Project description:PURPOSE:To compare the effectiveness between parallel bar and cross-bar techniques for treating pectus excavatum. METHODS:A total of 80 patients who underwent parallel bar insertion (group 1) or cross-bar insertion (group 2) were evaluated retrospectively. From the pre- and post-operative chest CT images, vertebral-level-specific pectus indices were defined as the ratio of the maximum transverse diameter to the anteroposterior diameter of the thoracic cavity at a specific vertebral level and measured at 3 levels up (3Up-PI, 2Up-PI, 1Up-PI) and 1 vertebral level down (1Down-PI) from the narrowest point. The effectiveness of double-bar correction was compared between the 2 groups using postoperative vertebral level-specific pectus index changes. RESULTS:A total of 44 patients were enrolled in group 1, and 36 patients were enrolled in group 2. Preoperative pectus index values were not different between the 2 groups (4.5 ± 1.0 vs. 4.9 ± 1.5, P = 0.135). After double-bar correction, pectus index significantly decreased in both groups. There were no differences in postoperative pectus indices between the 2 groups (2.7 ± 0.4 vs. 2.6 ± 0.3, P = 0.197). Postoperative changes in 3Up-PI, 2Up-PI, and 1Up-PI were not significantly different between the 2 groups (P > 0.05). However, postoperative changes at the narrowest level and at 1Down-PI were significantly greater in group 2 than in group 1 (1.78 ± 0.85 vs. 2.32 ± 1.44, P = 0.009; 1.21 ± 0.70 vs. 1.70 ± 1.20, P = 0.009, respectively). CONCLUSIONS:Double-bar correction appears to be effective for treating pectus excavatum. The cross-bar insertion technique might be superior to the parallel bar insertion technique for correcting a wider range of deformities, especially at the lower part of the depression.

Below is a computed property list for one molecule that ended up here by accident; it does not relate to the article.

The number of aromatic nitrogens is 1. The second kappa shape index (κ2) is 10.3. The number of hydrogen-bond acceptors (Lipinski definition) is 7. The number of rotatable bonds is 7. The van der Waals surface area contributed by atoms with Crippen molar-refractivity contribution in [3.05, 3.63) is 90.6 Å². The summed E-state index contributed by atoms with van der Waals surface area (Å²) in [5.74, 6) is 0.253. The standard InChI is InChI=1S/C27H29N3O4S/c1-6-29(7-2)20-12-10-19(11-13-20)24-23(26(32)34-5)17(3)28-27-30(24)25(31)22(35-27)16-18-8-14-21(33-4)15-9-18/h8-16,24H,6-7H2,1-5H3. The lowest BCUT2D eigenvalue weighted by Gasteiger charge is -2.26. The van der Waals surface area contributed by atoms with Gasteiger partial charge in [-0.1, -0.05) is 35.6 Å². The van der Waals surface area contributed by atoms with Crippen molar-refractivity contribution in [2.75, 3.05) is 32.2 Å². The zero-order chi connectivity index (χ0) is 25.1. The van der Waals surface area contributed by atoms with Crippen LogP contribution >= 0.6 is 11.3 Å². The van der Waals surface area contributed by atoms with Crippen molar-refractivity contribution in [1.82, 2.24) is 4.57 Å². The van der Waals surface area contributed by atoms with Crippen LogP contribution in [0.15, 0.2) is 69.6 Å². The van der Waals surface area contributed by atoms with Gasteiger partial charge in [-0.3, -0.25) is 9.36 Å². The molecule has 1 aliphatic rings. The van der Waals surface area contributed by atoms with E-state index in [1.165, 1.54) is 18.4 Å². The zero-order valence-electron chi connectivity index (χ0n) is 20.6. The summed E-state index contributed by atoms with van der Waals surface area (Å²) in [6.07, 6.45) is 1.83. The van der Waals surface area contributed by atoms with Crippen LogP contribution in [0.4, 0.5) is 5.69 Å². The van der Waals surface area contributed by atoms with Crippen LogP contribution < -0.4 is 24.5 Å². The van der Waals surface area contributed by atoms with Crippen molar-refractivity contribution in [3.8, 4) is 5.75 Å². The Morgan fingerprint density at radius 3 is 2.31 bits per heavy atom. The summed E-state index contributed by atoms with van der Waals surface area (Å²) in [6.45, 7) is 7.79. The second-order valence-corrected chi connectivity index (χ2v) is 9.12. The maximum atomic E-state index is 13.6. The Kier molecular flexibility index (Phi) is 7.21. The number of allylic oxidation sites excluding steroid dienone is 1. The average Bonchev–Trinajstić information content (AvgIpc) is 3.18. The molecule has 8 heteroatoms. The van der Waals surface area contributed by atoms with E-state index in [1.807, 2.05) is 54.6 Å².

Project description:INTRODUCTION:The most common surgical treatment of traumatic spine fractures is through a posterior approach using pedicle screws and rods. Postoperative treatment protocols including the use of postoperative orthoses however differ between hospitals and surgeons. A three-point hyperextension orthosis is designed to support proper posture and unload the anterior column. Some motion remains when wearing an orthosis, and its main value in postoperative treatment is therefore believed to be pain relief and patient confidence. This could consequently shorten recovery time. On the other hand, an orthosis could also lead to muscle weakness and slow down recovery. Any orthosis-related complications might also be avoided. Additionally, recent studies on conservative fracture treatment show no difference in radiological outcomes with or without an orthosis. To date, no randomised studies have been performed on the use of postoperative orthoses. METHODS AND ANALYSIS:Patients undergoing posterior fixation with pedicle screws for a traumatic thoracolumbar fracture (T7-L4) will be included in this randomised controlled multicentre non-inferiority trial. Forty-six patients will be randomised 1:1 to one of the two parallel groups; one group will wear a postoperative orthosis for 6?weeks followed by 6?weeks of weaning and one group will not wear an orthosis. The primary outcome is pain at 6?weeks reported on the Numerical Rating Scale. Secondary outcomes consist of pain on other moments, analgesic use, complications and length of hospital stay, quality of life (EuroQuol 5 Dimensions), back pain-related function (Oswestry Disability Index) and radiological outcomes with a follow-up of 1?year. Orthosis compliance is monitored weekly in the orthosis group. ETHICS AND DISSEMINATION:The institutional review board (METc VUmc) approved this study on 11 October 2016 under case number 2016.389. After completion of the trial, the results will be offered to an international scientific journal for peer-reviewed publication. TRIAL REGISTRATION NUMBER:NCT03097081 and NTR6285; Pre-results.